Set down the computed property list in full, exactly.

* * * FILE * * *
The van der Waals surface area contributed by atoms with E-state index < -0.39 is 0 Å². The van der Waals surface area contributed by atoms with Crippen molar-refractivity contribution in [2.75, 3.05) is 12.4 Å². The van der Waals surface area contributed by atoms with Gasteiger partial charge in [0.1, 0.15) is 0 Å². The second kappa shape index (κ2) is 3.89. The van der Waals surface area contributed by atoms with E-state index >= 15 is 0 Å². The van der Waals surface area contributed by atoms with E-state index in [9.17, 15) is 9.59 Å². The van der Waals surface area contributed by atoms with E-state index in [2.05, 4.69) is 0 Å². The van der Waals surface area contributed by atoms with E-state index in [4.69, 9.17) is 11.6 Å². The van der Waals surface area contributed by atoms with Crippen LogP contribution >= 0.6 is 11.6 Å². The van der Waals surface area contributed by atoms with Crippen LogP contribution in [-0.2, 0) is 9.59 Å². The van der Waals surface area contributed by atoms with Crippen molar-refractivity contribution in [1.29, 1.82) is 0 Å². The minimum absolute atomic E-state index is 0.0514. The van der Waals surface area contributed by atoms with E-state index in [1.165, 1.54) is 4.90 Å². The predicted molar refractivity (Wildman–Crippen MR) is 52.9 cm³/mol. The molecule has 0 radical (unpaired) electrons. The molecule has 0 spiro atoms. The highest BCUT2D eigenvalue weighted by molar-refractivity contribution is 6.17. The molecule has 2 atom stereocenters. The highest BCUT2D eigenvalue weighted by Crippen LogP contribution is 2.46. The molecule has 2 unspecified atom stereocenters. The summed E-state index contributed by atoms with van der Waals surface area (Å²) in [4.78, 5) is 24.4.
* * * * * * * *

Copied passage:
The van der Waals surface area contributed by atoms with E-state index < -0.39 is 0 Å². The van der Waals surface area contributed by atoms with Crippen molar-refractivity contribution in [2.75, 3.05) is 12.4 Å². The van der Waals surface area contributed by atoms with Gasteiger partial charge in [0.1, 0.15) is 0 Å². The second kappa shape index (κ2) is 3.89. The van der Waals surface area contributed by atoms with E-state index >= 15 is 0 Å². The van der Waals surface area contributed by atoms with E-state index in [9.17, 15) is 9.59 Å². The van der Waals surface area contributed by atoms with E-state index in [2.05, 4.69) is 0 Å². The van der Waals surface area contributed by atoms with E-state index in [4.69, 9.17) is 11.6 Å². The van der Waals surface area contributed by atoms with Crippen LogP contribution >= 0.6 is 11.6 Å². The van der Waals surface area contributed by atoms with Crippen LogP contribution in [-0.2, 0) is 9.59 Å². The van der Waals surface area contributed by atoms with Crippen molar-refractivity contribution in [1.29, 1.82) is 0 Å². The minimum absolute atomic E-state index is 0.0514. The van der Waals surface area contributed by atoms with E-state index in [1.165, 1.54) is 4.90 Å². The predicted molar refractivity (Wildman–Crippen MR) is 52.9 cm³/mol. The molecule has 0 radical (unpaired) electrons. The molecule has 0 spiro atoms. The highest BCUT2D eigenvalue weighted by molar-refractivity contribution is 6.17. The molecule has 2 atom stereocenters. The highest BCUT2D eigenvalue weighted by Crippen LogP contribution is 2.46. The molecule has 2 unspecified atom stereocenters. The summed E-state index contributed by atoms with van der Waals surface area (Å²) in [4.78, 5) is 24.4.